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FairfaxEducationMason celebrates successes of 5,000 winter graduates

Mason celebrates successes of 5,000 winter graduates

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Students from 44 states, the District of Columbia, Puerto Rico and 63 different countries comprised the more than 5,000 graduates who completed another phase of life’s journey during George Mason University’s winter commencement exercises.

“You will have failures. Learn from them so that tomorrow will be better than today. You will have moments like these, surrounded by those you love and basking in the glow of accomplishment. Let them sustain you as you pave the way for those who come behind you,” said Gregory Fowler, a Mason alumnus and now president of the University of Maryland Global Campus.

He made his remarks during commencement ceremonies held Dec. 15 at EagleBank Arena.

Fowler told students to take bold steps and be willing to accept that setbacks are one of life’s inevitabilities. “Courage is not the absence of fear; it is the ability to persevere in the presence of fear,” he told the graduates.


And, said Fowler – who earned a master’s degree in English from Mason in 1995 – be amenable to other points of view.

“I am no fan of placing restrictions on expression or actions, as long as we do our best to never hinder someone else’s journey in life even as we carve out our own paths of discovery,” he said. “Many of my most cherished and important moments sprang from interactions with others whose views and experiences of the world were almost unrecognizably different from my own. I am better for it. You will be, too.”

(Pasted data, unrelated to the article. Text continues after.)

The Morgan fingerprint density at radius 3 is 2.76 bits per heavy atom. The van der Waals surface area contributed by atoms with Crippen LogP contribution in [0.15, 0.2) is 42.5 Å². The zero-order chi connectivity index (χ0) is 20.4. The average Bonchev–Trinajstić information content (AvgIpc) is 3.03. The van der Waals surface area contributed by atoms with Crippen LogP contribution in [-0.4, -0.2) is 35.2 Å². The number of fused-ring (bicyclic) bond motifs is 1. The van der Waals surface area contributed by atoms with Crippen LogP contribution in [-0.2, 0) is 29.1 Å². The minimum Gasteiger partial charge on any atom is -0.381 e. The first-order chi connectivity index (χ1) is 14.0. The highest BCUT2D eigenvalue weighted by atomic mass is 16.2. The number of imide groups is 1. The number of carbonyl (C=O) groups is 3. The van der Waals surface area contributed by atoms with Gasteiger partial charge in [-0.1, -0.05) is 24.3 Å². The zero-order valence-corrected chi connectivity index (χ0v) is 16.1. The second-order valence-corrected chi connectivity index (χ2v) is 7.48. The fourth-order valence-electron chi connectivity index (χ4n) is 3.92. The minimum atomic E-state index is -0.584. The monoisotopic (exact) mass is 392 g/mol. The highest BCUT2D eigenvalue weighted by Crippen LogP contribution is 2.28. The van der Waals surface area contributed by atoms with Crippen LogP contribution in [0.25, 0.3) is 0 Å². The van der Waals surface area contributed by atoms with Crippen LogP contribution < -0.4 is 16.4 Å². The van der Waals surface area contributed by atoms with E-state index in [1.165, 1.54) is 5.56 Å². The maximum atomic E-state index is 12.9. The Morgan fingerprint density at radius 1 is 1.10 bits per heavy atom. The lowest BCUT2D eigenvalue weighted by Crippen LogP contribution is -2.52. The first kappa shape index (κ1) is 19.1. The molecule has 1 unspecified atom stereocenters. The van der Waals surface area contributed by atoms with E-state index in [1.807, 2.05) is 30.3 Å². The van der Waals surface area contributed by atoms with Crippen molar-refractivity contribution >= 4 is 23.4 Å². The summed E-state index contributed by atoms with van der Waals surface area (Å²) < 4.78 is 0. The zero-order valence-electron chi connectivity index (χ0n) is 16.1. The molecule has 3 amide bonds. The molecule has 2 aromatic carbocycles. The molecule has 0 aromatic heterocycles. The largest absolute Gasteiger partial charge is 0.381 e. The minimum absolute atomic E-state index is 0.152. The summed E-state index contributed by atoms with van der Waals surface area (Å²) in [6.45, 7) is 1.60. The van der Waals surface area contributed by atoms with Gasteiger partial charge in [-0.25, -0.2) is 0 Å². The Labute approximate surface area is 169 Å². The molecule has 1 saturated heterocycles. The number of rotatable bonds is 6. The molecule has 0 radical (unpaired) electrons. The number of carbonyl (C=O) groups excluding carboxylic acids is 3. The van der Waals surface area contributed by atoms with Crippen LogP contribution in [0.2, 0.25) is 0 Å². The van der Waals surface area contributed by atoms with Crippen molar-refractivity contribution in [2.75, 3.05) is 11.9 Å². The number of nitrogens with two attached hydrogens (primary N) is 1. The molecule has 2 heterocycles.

Tasked with providing insight to her fellow graduates was Yasmin Imani Alamin, who chronicled a personal journey that was filled with ups and downs on her way to a mechanical-engineering degree.

Needing to pay her college costs and unable to land a job that was in her desired field, the Northern Virginia native spent a year as a cashier in the lumber and garden section of a local Home Depot. It was, she noted, a “far cry” from the internship at NASA she had held earlier, but provided real-world, ground-level insights on construction projects – and garnered her some financial aid from her employer.

“Always be humble and flexible in your approach to success,” Alamin advised classmates. “Remain focused and open-minded on getting the most out of where you are and never feel you are too good to be a part of something.

Struggle means you’re on the path to victory and the struggle is always proportional to what you’re trying to achieve. Big wins require big battles.”

(In her spare time, not that she has had much spare time, Alamin competes in judo and has earned a national title.)

At the ceremony, Mason awarded more than 4,700 bachelor’s, master’s, doctoral and law degrees, as well as 400 certificates. Among the approximately 2,900 who earned bachelor’s degrees, one in four was a first-generation college graduate, and a large number (including Alamin) came to Mason from community college.

Mason president Gregory Washington said the college experience allowed the newly minted grads to “think more creatively, and examine full truths.”
Degree-earners ranged in age well into their golden years, while others took decidedly untraditional routes to their tassle-turning moment.

“These are terrific examples of the audacity that defines so many Mason students, and the opportunities available to them at this university,” Washington said.

The top five majors for undergraduates earning degrees were business; psychology; criminology, law and society; computer science; and information technology. The top five degrees for those earning master’s degrees were special education; data-analytics engineering; curriculum and instruction; business administration; and nursing.

A total of 163 graduates earned doctoral degrees, with 13 more earning law degrees.

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